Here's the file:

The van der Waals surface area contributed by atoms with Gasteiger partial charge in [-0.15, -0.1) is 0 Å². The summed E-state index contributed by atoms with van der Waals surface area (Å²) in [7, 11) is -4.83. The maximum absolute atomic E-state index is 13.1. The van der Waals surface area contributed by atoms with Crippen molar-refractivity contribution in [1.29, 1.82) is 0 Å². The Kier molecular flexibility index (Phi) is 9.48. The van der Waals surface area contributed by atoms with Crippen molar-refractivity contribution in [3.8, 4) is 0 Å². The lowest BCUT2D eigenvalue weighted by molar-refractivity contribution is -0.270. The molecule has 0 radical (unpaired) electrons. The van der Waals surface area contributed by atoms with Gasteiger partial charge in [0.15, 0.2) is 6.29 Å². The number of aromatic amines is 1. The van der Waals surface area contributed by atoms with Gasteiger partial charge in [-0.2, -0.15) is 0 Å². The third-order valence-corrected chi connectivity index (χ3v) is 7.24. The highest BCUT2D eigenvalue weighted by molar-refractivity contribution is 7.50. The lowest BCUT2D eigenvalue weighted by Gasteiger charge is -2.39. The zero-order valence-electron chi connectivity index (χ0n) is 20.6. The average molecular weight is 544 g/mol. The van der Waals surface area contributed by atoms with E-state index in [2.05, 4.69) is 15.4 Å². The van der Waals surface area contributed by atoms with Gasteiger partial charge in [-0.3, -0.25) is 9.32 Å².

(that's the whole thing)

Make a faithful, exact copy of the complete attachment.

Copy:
The van der Waals surface area contributed by atoms with Gasteiger partial charge in [-0.15, -0.1) is 0 Å². The summed E-state index contributed by atoms with van der Waals surface area (Å²) in [7, 11) is -4.83. The maximum absolute atomic E-state index is 13.1. The van der Waals surface area contributed by atoms with Crippen molar-refractivity contribution in [1.29, 1.82) is 0 Å². The Kier molecular flexibility index (Phi) is 9.48. The van der Waals surface area contributed by atoms with Crippen molar-refractivity contribution in [3.8, 4) is 0 Å². The lowest BCUT2D eigenvalue weighted by molar-refractivity contribution is -0.270. The molecule has 0 radical (unpaired) electrons. The van der Waals surface area contributed by atoms with Gasteiger partial charge in [0.15, 0.2) is 6.29 Å². The number of aromatic amines is 1. The van der Waals surface area contributed by atoms with Gasteiger partial charge in [-0.2, -0.15) is 0 Å². The third-order valence-corrected chi connectivity index (χ3v) is 7.24. The highest BCUT2D eigenvalue weighted by molar-refractivity contribution is 7.50. The lowest BCUT2D eigenvalue weighted by Gasteiger charge is -2.39. The zero-order valence-electron chi connectivity index (χ0n) is 20.6. The average molecular weight is 544 g/mol. The van der Waals surface area contributed by atoms with E-state index in [2.05, 4.69) is 15.4 Å². The van der Waals surface area contributed by atoms with Gasteiger partial charge in [-0.3, -0.25) is 9.32 Å².